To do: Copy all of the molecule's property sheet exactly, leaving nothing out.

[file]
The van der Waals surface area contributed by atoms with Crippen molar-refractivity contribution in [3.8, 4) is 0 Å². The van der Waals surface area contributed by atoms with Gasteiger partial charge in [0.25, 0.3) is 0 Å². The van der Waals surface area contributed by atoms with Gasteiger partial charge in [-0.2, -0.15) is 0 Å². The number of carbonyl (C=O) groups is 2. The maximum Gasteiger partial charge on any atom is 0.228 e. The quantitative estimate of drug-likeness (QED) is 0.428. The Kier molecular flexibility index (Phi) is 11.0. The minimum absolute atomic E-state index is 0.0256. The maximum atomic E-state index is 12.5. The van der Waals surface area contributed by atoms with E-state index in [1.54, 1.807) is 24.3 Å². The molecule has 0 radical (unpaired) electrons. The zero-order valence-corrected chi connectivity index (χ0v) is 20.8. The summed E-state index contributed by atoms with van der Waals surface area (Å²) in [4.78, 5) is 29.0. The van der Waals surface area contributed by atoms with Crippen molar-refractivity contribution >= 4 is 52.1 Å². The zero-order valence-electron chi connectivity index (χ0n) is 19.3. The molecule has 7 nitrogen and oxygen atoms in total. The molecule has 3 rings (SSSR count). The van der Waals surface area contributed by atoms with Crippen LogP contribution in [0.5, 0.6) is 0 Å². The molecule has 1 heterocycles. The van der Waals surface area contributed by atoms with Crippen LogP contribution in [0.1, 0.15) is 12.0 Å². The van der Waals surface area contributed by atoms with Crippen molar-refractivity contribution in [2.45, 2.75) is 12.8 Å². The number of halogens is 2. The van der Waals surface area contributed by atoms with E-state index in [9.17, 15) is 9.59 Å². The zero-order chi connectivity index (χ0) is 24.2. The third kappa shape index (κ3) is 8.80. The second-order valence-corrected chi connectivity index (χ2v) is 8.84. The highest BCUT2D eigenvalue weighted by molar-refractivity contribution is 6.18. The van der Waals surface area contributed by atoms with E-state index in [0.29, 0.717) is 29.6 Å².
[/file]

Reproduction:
The van der Waals surface area contributed by atoms with Crippen molar-refractivity contribution in [3.8, 4) is 0 Å². The van der Waals surface area contributed by atoms with Gasteiger partial charge in [0.25, 0.3) is 0 Å². The van der Waals surface area contributed by atoms with Gasteiger partial charge in [-0.2, -0.15) is 0 Å². The number of carbonyl (C=O) groups is 2. The maximum Gasteiger partial charge on any atom is 0.228 e. The quantitative estimate of drug-likeness (QED) is 0.428. The Kier molecular flexibility index (Phi) is 11.0. The minimum absolute atomic E-state index is 0.0256. The maximum atomic E-state index is 12.5. The van der Waals surface area contributed by atoms with E-state index in [1.54, 1.807) is 24.3 Å². The molecule has 0 radical (unpaired) electrons. The zero-order valence-corrected chi connectivity index (χ0v) is 20.8. The summed E-state index contributed by atoms with van der Waals surface area (Å²) in [4.78, 5) is 29.0. The van der Waals surface area contributed by atoms with Crippen molar-refractivity contribution >= 4 is 52.1 Å². The zero-order valence-electron chi connectivity index (χ0n) is 19.3. The molecule has 7 nitrogen and oxygen atoms in total. The molecule has 3 rings (SSSR count). The van der Waals surface area contributed by atoms with Crippen LogP contribution in [0.5, 0.6) is 0 Å². The molecule has 1 heterocycles. The van der Waals surface area contributed by atoms with Crippen LogP contribution in [0.1, 0.15) is 12.0 Å². The van der Waals surface area contributed by atoms with Crippen molar-refractivity contribution in [2.45, 2.75) is 12.8 Å². The number of halogens is 2. The van der Waals surface area contributed by atoms with E-state index in [9.17, 15) is 9.59 Å². The zero-order chi connectivity index (χ0) is 24.2. The third kappa shape index (κ3) is 8.80. The second-order valence-corrected chi connectivity index (χ2v) is 8.84. The highest BCUT2D eigenvalue weighted by molar-refractivity contribution is 6.18. The van der Waals surface area contributed by atoms with E-state index in [0.29, 0.717) is 29.6 Å².